By Denis Kopylov
The delegation arriving in Minsk looked at a wide range of issues: from culture and arts to serious joint business projects. Speaking to President Lukashenko, Mr. Poltavchenko discussed the shared characteristics of residents of Belarus and St. Petersburg. Mr. Lukashenko primarily noted our shared mid-20th century war time history, since Leningrad was affected especially severely. Like Belarusians, they suffered greatly and emerged stronger.
Meanwhile, Mr. Poltavchenko recollected that Leningrad architects placed their soul into rebuilding Minsk, having helped restore the post-war city, which was burnt to ashes. We became strong friends long ago, so it’s only fitting that we continue, collaborating where possible. The Belarusian President stressed, “We’ve never separated ourselves from Russia — let alone, from Leningrad-St. Petersburg. This is sacred for us.”
He added that, in Soviet times, Belarus, Leningrad and Moscow were connected by the closest ties of co-operation. Our food supplies served these two most important Russian cities. “I believe, we have great experience in this respect. We shouldn’t move away from this; rather, we should restore it,” he emphasised, outlining prospects.
Mr. Lukashenko underlined that Belarus is ready for any form of collaboration with St. Petersburg — not only regarding sales but joint manufacturing in all branches: agriculture, machine building and science-intensive sphere. The Belarusian Head of State was concise and unambiguous in noting, “At present, St. Petersburg needs to interact with Belarus in particular areas. You should describe your interests clearly, so that we can consider them immediately and make decisions.”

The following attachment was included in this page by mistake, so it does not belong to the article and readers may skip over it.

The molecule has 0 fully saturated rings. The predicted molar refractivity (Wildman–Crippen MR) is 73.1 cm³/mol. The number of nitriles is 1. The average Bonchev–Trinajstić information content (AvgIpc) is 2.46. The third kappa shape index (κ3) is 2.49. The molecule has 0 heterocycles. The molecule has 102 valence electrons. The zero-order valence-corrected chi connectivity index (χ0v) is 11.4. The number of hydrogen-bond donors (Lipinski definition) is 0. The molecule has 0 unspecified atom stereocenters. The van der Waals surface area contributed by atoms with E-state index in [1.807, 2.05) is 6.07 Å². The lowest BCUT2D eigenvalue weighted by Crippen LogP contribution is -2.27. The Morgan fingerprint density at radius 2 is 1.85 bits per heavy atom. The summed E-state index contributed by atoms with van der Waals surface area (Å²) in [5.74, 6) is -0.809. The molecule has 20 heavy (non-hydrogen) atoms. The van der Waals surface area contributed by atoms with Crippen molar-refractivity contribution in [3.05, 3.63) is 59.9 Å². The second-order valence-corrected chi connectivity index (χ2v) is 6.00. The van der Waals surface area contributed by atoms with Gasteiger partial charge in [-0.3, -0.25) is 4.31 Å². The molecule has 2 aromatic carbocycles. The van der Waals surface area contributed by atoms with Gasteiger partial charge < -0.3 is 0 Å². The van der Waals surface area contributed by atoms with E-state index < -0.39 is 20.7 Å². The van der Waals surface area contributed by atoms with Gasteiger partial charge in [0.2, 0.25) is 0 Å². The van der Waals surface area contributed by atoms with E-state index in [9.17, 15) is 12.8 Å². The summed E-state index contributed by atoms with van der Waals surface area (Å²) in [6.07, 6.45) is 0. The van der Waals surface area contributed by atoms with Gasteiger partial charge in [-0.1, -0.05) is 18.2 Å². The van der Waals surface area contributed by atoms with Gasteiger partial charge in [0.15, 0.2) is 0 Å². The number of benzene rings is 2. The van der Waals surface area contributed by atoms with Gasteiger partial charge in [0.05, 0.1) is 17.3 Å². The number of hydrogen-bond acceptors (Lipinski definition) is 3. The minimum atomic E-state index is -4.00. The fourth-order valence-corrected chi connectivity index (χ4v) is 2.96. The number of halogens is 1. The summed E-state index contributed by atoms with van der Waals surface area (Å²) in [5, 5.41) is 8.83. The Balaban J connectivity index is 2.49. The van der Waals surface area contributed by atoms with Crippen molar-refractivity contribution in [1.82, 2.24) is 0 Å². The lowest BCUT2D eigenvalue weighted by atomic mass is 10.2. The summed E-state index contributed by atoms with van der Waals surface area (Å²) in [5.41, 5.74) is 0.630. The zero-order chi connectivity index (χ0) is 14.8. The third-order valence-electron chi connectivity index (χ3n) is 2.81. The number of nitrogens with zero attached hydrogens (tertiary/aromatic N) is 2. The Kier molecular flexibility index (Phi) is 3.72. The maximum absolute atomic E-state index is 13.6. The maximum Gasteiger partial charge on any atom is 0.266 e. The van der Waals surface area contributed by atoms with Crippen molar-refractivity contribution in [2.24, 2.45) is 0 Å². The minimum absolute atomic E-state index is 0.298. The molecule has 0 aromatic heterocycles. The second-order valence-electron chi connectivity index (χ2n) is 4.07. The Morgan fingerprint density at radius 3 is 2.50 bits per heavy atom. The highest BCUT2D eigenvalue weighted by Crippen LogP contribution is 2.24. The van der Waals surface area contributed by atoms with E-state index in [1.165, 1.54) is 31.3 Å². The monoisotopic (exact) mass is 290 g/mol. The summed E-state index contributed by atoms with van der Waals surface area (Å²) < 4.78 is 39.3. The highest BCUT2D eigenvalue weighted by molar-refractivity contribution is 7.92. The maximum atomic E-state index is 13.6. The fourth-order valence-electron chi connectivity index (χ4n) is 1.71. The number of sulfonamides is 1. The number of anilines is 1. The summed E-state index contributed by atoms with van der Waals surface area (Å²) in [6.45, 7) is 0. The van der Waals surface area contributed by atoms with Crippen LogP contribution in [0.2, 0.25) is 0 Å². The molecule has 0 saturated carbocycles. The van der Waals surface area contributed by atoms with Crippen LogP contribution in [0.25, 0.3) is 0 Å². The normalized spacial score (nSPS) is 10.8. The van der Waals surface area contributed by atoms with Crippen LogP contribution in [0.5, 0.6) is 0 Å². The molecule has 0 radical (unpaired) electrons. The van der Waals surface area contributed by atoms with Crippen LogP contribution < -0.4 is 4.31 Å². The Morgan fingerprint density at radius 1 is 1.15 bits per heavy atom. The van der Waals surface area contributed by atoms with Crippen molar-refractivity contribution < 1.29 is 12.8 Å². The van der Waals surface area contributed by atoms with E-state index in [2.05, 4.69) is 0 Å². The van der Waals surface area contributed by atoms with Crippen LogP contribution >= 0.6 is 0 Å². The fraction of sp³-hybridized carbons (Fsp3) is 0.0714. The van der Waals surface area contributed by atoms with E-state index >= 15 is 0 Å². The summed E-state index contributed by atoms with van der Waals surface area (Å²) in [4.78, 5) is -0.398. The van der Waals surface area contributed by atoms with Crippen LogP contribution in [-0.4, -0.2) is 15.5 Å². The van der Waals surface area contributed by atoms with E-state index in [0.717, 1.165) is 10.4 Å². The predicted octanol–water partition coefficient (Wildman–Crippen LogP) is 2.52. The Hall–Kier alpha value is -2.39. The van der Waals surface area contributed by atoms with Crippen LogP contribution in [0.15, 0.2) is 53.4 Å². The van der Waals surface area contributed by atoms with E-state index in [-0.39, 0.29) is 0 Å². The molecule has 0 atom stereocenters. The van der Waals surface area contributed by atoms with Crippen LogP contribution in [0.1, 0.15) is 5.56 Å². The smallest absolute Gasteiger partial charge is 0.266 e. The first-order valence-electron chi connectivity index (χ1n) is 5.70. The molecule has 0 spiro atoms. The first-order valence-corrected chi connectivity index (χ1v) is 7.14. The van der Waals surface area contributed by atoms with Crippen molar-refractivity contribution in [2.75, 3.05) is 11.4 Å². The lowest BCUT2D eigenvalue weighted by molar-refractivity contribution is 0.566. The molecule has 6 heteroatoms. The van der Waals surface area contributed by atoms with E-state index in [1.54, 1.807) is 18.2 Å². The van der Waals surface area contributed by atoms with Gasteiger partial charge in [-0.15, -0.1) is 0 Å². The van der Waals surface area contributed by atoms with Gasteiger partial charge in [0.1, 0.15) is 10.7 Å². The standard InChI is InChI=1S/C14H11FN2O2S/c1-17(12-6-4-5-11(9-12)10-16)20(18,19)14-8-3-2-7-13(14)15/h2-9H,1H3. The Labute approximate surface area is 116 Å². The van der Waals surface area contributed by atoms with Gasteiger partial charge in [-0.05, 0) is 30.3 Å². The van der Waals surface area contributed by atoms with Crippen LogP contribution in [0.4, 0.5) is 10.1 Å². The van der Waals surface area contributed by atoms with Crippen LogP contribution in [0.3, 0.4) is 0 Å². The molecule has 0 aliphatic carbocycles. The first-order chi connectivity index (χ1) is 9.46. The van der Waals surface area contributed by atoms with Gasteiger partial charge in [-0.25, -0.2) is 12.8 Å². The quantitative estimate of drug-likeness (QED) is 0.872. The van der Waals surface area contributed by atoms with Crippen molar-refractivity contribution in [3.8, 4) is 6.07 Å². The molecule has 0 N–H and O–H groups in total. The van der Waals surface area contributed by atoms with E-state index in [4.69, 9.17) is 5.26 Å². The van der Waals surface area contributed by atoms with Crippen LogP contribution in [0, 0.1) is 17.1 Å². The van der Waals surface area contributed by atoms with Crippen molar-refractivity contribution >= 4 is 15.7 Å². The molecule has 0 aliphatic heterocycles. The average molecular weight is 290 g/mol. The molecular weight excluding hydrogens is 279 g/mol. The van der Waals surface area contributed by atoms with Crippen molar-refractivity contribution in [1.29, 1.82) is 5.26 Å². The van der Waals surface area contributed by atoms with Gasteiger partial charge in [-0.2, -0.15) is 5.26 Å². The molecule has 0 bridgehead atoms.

Mr. Poltavchenko picked up on the topic of food supplies, as St. Petersburg experiences some problems in this area. Large trading chains play decisive role on local food market, with imports forming the bulk of wholesale purchases. Belarusian products are the most superior in quality, as St. Petersburg residents are well aware. Accordingly, an agreement to open up new opportunities for the supply of Belarusian food products to St. Petersburg may solve the problem.
Many other mutually interesting topics were to the fore — including the creation of strong transport and logistics structures and collaboration in passenger travel. St. Petersburg’s Governor is confident that our liaisons will be extensive, “The most vital thing is to ensure that our potential develops further; we have the chance to trade while creating science-intensive produce. We have real opportunities for co-operation.”
Evidently, Belarusian-Russian relations are intensifying at regional and top levels, as proven by the recent CSTO and CIS summits in Moscow and the decision of Vladimir Putin in selecting Minsk for his first official visit as president. The strategic interest of both countries lies in constructive partnership.